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Passages of Scripture.
Placing many of them in a Light altogether new; Ascertaining the Meaning of several not determinable by the Me
thods commonly made use of by the Learned; Proposing to Consideration probable Conjectures on others, different from what have been hitherto recommended to the Attention
of the Curious; And more amply illustrating the Rest than has been yet done, by Means of Circumstances incidentally mentioned
IN BOOKS OF
Ι Ν Τ Ο Τ Η Ε
E AS T:
IN TWO VOLUMES.
V O L. I, RELATING TO
I. The Weather of JUDÆ A.
V. Their Manner of Travelling.
THE SECOND EDITION, Corrected ith Care, and enlarged with many new Observations: Numbers of them taken from lome MS. Papers of the celebrated
SIR JOHN CHARDIN. Impellimur autem Naturâ, ut prodeffe velimus quamplurimis imprimisque docende, Itaque non facile est invenire, qui quod sciat ipse, non tradat alteri.
Cic. de fin. lib. iii.
LONDON: Printed for J. JOHNSON, No. 72, St. Paul's Church-yard.
M DCC LXXVI.
EARN E D men have often employed them.
selves in noting down places of the Greek Claffics, which they have thought explanatory of pasfages of Scripture, and many volumes of obfervations of this kind have been published to the world, from whence fucceeding commentators have taken them, and placed them in their writings; but modern books of Travels and Voyages, which, if carefully perused, will afford as many obfervations, as curious, and as useful, have not, I think, been treated after this manner. An attempt then of the kind, which appears in these papers, is, so far as I know, new, and as fuch will, I hope, be received by the public with approbation, or at least with candor.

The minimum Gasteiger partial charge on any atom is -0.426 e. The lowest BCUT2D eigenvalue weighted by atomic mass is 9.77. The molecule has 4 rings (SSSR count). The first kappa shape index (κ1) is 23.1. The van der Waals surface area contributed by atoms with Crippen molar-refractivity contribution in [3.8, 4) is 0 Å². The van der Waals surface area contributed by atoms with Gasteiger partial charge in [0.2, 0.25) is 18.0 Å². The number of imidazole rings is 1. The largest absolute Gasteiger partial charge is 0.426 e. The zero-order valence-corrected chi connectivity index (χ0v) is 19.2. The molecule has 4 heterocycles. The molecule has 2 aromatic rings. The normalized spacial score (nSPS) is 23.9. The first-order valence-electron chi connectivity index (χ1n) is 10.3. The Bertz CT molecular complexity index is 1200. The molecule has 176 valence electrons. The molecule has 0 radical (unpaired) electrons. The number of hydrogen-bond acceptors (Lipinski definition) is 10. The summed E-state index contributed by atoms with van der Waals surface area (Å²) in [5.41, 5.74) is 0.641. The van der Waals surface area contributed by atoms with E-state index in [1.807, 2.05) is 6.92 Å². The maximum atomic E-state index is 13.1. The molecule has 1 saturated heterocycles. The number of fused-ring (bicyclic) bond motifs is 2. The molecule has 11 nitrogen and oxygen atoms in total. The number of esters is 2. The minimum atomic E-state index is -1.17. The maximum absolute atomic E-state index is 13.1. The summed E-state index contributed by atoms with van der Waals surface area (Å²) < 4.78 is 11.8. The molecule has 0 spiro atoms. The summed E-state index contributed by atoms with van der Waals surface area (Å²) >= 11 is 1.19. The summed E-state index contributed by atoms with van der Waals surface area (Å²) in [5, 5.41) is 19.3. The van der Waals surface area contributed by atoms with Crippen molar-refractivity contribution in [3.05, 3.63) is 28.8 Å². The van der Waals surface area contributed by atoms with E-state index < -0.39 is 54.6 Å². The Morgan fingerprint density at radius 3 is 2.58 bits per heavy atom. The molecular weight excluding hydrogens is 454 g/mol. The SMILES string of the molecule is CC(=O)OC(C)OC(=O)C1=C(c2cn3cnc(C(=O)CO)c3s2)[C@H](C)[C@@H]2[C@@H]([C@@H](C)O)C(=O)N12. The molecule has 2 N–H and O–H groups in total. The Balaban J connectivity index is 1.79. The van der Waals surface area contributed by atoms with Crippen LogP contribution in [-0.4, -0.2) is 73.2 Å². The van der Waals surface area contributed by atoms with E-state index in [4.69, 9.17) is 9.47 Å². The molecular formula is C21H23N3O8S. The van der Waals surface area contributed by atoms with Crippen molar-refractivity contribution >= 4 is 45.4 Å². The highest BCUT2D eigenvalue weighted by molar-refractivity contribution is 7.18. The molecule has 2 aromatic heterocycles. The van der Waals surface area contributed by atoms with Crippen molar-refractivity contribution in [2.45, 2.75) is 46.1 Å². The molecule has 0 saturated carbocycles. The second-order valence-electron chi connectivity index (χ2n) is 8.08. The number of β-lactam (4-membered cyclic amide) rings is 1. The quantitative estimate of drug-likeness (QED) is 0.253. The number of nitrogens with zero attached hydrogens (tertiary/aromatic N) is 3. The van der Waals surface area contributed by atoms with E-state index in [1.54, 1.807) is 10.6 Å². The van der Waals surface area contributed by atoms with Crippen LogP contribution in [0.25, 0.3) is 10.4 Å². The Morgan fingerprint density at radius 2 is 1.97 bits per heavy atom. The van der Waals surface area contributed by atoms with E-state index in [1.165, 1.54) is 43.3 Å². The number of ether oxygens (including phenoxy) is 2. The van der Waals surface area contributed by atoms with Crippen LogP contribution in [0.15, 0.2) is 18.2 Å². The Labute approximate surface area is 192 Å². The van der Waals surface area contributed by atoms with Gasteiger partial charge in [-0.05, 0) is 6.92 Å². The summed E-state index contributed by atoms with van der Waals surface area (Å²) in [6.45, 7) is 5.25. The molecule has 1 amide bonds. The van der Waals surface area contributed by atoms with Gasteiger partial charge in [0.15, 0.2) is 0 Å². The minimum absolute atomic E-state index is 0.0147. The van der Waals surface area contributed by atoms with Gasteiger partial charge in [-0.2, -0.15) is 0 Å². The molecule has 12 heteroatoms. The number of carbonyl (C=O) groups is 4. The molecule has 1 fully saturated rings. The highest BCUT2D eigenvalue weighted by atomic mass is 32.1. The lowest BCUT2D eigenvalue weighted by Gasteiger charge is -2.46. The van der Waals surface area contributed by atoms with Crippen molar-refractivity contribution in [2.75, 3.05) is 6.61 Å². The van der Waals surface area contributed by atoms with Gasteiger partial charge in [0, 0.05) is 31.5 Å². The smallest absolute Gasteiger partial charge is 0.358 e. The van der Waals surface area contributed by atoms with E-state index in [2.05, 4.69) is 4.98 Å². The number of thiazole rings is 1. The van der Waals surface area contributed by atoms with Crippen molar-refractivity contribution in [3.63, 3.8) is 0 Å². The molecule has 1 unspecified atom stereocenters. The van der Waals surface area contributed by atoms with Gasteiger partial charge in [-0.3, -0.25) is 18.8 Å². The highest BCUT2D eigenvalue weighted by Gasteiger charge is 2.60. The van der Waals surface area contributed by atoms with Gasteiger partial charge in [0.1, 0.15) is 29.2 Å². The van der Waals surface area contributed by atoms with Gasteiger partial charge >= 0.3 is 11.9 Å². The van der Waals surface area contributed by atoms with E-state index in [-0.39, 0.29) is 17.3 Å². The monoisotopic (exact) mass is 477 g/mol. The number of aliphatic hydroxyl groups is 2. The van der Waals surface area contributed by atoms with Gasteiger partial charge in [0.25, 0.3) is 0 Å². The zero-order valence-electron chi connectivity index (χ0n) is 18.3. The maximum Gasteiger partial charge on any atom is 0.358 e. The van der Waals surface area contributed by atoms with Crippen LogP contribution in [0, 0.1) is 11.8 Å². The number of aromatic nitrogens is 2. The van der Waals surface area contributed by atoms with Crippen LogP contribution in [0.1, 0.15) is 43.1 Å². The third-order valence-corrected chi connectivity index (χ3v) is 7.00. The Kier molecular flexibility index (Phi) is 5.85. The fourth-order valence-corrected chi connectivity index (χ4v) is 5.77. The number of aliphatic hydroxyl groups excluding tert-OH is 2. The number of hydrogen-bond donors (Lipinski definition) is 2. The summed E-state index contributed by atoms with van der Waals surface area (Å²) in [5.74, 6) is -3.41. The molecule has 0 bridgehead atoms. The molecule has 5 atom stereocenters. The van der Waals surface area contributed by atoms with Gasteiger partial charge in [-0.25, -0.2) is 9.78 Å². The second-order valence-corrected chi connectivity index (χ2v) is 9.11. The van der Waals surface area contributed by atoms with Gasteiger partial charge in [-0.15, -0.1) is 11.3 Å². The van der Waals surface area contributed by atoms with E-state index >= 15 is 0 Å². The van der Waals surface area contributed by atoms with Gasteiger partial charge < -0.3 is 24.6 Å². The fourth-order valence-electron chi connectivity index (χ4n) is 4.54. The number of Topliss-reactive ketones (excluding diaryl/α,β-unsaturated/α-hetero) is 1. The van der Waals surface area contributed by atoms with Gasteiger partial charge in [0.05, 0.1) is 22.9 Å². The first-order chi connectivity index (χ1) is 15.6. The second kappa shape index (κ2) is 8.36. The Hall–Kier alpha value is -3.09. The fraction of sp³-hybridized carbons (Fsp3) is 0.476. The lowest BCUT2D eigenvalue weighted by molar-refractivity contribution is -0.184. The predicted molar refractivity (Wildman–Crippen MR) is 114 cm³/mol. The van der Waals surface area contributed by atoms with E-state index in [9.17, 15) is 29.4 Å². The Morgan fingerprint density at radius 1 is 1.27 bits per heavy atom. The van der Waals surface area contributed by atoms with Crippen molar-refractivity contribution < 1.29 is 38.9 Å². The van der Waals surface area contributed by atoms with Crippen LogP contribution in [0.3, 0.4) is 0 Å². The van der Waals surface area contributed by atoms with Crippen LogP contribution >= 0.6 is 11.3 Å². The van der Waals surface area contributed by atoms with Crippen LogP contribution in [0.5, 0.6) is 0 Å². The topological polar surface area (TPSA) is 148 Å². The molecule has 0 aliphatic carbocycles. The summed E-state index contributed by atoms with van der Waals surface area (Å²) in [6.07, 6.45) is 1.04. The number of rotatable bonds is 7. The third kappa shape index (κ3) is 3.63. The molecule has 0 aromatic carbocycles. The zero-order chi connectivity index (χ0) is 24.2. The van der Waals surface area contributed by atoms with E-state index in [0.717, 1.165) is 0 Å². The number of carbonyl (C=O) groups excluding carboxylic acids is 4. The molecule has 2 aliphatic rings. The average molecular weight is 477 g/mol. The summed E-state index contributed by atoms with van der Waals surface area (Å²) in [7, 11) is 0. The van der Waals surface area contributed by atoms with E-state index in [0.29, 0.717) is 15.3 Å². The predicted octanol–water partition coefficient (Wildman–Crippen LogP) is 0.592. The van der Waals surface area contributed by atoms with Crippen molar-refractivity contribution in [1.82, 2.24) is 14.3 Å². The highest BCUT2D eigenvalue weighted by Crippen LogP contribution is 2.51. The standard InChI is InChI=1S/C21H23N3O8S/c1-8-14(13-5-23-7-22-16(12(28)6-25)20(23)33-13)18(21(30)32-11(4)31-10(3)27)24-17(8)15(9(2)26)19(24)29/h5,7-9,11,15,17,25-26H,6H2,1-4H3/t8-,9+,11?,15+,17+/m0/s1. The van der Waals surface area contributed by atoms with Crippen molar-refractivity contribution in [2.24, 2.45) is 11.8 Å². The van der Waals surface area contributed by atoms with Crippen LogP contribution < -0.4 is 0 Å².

I do not mean in speaking this to say, that no one of the numerous writers of Travels into the East ever observed the conformity between some of their present customs, and certain corresponding passages of Scripture It has been done most certainly, and the resemblance has been Äriking, and the thing so curious, that they could not in some cafes well avoid taking notice of it; but what I mean is, that no one, that I know of, has fet himself purposely and at large, after the manner of those that have published observations on the ancient Greek writers, to remark these refemblances : an infinite number almost, of very amufing and instructive particulars are taken no notice of; and those few that are mentioned are, in a manner, loft amidst a crowd of other matters.
Accounts of countries, very remote from those that were the scene of those transactions which are recorded in the Bible, may pour some light over particular passages of Scripture, in the fame way, as Buchanan's relation of the manners of the